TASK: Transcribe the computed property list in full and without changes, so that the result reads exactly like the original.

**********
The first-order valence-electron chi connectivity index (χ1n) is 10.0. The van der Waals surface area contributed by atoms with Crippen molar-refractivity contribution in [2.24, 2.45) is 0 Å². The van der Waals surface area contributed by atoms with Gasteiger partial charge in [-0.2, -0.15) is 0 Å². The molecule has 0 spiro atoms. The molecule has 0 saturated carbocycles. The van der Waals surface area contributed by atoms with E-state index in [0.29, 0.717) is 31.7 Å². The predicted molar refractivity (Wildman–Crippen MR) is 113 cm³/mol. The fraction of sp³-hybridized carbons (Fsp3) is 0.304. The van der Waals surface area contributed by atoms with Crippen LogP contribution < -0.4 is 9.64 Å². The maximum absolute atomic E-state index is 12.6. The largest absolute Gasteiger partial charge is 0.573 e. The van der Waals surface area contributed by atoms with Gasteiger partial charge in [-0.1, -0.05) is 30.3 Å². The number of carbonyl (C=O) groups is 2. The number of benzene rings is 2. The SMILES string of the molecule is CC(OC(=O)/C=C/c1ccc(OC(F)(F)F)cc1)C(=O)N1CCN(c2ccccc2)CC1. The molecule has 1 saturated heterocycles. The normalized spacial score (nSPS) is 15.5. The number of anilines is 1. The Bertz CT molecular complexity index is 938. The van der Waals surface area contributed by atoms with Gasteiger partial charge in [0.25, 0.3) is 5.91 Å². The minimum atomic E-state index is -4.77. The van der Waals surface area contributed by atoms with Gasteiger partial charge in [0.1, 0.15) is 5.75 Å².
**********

The first-order valence-electron chi connectivity index (χ1n) is 10.0. The van der Waals surface area contributed by atoms with Crippen molar-refractivity contribution in [2.24, 2.45) is 0 Å². The van der Waals surface area contributed by atoms with Gasteiger partial charge in [-0.2, -0.15) is 0 Å². The molecule has 0 spiro atoms. The molecule has 0 saturated carbocycles. The van der Waals surface area contributed by atoms with E-state index in [0.29, 0.717) is 31.7 Å². The predicted molar refractivity (Wildman–Crippen MR) is 113 cm³/mol. The fraction of sp³-hybridized carbons (Fsp3) is 0.304. The van der Waals surface area contributed by atoms with Crippen LogP contribution < -0.4 is 9.64 Å². The maximum absolute atomic E-state index is 12.6. The largest absolute Gasteiger partial charge is 0.573 e. The van der Waals surface area contributed by atoms with Gasteiger partial charge in [-0.1, -0.05) is 30.3 Å². The number of carbonyl (C=O) groups is 2. The number of benzene rings is 2. The SMILES string of the molecule is CC(OC(=O)/C=C/c1ccc(OC(F)(F)F)cc1)C(=O)N1CCN(c2ccccc2)CC1. The molecule has 1 saturated heterocycles. The normalized spacial score (nSPS) is 15.5. The number of anilines is 1. The Bertz CT molecular complexity index is 938. The van der Waals surface area contributed by atoms with Gasteiger partial charge in [0.25, 0.3) is 5.91 Å². The minimum atomic E-state index is -4.77. The van der Waals surface area contributed by atoms with Gasteiger partial charge in [0.1, 0.15) is 5.75 Å².